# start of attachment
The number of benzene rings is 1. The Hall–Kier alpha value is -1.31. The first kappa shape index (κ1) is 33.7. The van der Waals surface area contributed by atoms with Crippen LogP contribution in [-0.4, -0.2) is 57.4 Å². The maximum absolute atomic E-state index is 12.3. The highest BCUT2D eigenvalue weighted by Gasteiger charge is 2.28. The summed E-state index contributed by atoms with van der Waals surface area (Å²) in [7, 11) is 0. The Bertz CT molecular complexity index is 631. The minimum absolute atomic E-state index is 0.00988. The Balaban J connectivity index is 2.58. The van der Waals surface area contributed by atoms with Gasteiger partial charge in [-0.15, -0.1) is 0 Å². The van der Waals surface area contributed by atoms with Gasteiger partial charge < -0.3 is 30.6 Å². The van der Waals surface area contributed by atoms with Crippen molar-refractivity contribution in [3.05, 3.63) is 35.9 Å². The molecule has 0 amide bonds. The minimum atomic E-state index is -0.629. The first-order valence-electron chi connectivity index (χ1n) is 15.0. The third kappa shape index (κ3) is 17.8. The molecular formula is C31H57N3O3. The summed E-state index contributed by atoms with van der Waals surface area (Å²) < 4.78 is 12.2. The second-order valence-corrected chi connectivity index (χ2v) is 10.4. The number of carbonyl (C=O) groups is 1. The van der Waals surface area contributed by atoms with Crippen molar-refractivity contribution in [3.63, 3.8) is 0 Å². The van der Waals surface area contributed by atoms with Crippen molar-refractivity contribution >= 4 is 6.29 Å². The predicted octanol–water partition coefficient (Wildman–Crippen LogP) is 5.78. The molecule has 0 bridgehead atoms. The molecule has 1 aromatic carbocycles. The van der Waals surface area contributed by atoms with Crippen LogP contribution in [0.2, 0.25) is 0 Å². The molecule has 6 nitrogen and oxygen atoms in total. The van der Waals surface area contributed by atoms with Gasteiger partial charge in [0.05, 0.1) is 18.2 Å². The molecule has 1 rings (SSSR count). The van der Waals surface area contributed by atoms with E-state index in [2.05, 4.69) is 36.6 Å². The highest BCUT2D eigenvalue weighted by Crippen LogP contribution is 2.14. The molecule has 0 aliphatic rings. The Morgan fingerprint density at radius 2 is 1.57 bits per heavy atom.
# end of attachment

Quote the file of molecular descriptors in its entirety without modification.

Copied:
The number of benzene rings is 1. The Hall–Kier alpha value is -1.31. The first kappa shape index (κ1) is 33.7. The van der Waals surface area contributed by atoms with Crippen LogP contribution in [-0.4, -0.2) is 57.4 Å². The maximum absolute atomic E-state index is 12.3. The highest BCUT2D eigenvalue weighted by Gasteiger charge is 2.28. The summed E-state index contributed by atoms with van der Waals surface area (Å²) in [7, 11) is 0. The Bertz CT molecular complexity index is 631. The minimum absolute atomic E-state index is 0.00988. The Balaban J connectivity index is 2.58. The van der Waals surface area contributed by atoms with Gasteiger partial charge in [-0.15, -0.1) is 0 Å². The van der Waals surface area contributed by atoms with Gasteiger partial charge < -0.3 is 30.6 Å². The van der Waals surface area contributed by atoms with Crippen molar-refractivity contribution in [3.05, 3.63) is 35.9 Å². The molecule has 0 amide bonds. The minimum atomic E-state index is -0.629. The first-order valence-electron chi connectivity index (χ1n) is 15.0. The third kappa shape index (κ3) is 17.8. The molecular formula is C31H57N3O3. The summed E-state index contributed by atoms with van der Waals surface area (Å²) < 4.78 is 12.2. The second-order valence-corrected chi connectivity index (χ2v) is 10.4. The number of carbonyl (C=O) groups is 1. The van der Waals surface area contributed by atoms with Crippen molar-refractivity contribution in [3.63, 3.8) is 0 Å². The van der Waals surface area contributed by atoms with Crippen molar-refractivity contribution >= 4 is 6.29 Å². The predicted octanol–water partition coefficient (Wildman–Crippen LogP) is 5.78. The molecule has 0 bridgehead atoms. The molecule has 1 aromatic carbocycles. The van der Waals surface area contributed by atoms with Crippen LogP contribution in [0.2, 0.25) is 0 Å². The molecule has 6 nitrogen and oxygen atoms in total. The van der Waals surface area contributed by atoms with Gasteiger partial charge in [0.05, 0.1) is 18.2 Å². The molecule has 1 rings (SSSR count). The van der Waals surface area contributed by atoms with E-state index in [2.05, 4.69) is 36.6 Å². The highest BCUT2D eigenvalue weighted by Crippen LogP contribution is 2.14. The molecule has 0 aliphatic rings. The Morgan fingerprint density at radius 2 is 1.57 bits per heavy atom.